And now, just a month into a year (hopefully more) of this endeavor, I was shutting down. Something wasn’t clicking. The adventure adrenaline was wearing off. The distraction of getting to know eighty new people and new cities was settling into something more normal. The romance of running like hell after the things I’d always dreamed about, but which felt too big, too fun, too risky to ever earnestly pursue evaporated into pure, unadulterated fear. We’re talking full breakdown mode.
I curled up on “my” bed in Bogota, wondering what the hell I’d done. I’d burnt it all down. Got rid of my possessions, my apartment, my main source of income. I longed for my comfort zone. The problem was that the familiarity I wanted no longer existed. The irony is that’s exactly what I hoped would happen; that’s exactly why I chose this path.
So why, I wondered, did I want so badly to retreat? What was it about that comfortable space in my past that seemed so pacifying in the midst of all this angst? And, most importantly, how the hell was I going to stop feeling awful and get back to enjoying this incredible experience?
In retrospect, I was dancing with my “Danger Zone.” To understand what that means, I dug into the science of comfort zones.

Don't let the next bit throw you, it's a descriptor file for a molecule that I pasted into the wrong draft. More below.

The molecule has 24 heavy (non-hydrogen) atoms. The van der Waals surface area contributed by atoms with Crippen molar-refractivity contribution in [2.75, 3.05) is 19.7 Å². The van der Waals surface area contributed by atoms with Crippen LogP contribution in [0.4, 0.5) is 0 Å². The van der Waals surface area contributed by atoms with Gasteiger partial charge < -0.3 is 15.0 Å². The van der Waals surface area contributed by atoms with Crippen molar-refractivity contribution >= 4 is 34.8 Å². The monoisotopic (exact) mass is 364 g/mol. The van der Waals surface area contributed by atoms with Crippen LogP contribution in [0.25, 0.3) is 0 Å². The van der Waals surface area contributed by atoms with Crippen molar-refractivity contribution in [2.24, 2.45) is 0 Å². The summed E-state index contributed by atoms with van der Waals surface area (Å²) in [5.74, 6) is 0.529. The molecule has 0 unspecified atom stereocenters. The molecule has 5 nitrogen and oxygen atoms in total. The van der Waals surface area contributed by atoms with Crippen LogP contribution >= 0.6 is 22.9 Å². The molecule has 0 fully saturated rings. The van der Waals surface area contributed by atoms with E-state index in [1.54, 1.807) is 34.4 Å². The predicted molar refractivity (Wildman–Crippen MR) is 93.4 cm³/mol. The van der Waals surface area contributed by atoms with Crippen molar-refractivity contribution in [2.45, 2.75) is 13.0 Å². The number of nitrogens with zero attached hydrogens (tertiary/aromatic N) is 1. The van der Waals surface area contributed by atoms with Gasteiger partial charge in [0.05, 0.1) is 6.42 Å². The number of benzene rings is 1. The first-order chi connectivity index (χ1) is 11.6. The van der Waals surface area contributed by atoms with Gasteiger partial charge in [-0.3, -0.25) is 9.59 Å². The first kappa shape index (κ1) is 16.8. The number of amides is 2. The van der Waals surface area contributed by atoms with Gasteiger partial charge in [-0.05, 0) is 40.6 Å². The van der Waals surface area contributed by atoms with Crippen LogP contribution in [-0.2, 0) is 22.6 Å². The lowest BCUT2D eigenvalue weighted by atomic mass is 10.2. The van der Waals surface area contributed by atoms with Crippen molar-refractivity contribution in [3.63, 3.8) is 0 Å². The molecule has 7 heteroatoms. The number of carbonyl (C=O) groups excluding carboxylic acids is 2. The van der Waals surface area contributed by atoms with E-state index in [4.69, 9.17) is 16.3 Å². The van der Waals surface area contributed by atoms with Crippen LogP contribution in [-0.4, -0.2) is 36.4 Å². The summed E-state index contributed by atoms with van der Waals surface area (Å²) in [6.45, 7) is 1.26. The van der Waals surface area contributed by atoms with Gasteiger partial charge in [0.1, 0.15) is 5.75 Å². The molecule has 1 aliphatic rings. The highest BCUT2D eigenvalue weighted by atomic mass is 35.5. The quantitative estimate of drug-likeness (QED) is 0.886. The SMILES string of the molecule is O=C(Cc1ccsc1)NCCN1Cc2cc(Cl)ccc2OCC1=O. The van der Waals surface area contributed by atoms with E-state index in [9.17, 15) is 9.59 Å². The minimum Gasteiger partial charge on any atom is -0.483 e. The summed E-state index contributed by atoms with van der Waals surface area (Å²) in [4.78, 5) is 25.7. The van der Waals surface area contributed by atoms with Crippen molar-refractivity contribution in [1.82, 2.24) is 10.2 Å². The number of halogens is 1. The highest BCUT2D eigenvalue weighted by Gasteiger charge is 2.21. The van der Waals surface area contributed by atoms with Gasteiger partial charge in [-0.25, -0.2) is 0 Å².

COMFORT ZONE: Dirty Word or Resting Place?
Maybe this is not your take on it, but I’d always thought of a “comfort zone” as a place where the best of me—my drive, my creativity, and my potential—went to die, or at least to take a really long nap. Turns out this is a pretty unilateral view of the concept.
The term has several definitions; I like this one from Wikipedia: A comfort zone is a psychological state in which things feel familiar to a person and they are at ease and in control of their environment, experiencing low levels of anxiety and stress. In this zone, a steady level of performance is possible.
The concept allegedly originated as a reference to a temperature range that was not too hot or too cold—comfortable. In actuality, we have mice to thank for the more widely accepted origin of comfort zones, which stems from the results of an experiment conducted in 1908 by two psychologists named Robert M. Yerkes and John D. Dodson (who I guess you could argue deserve a little more credit than the mice..).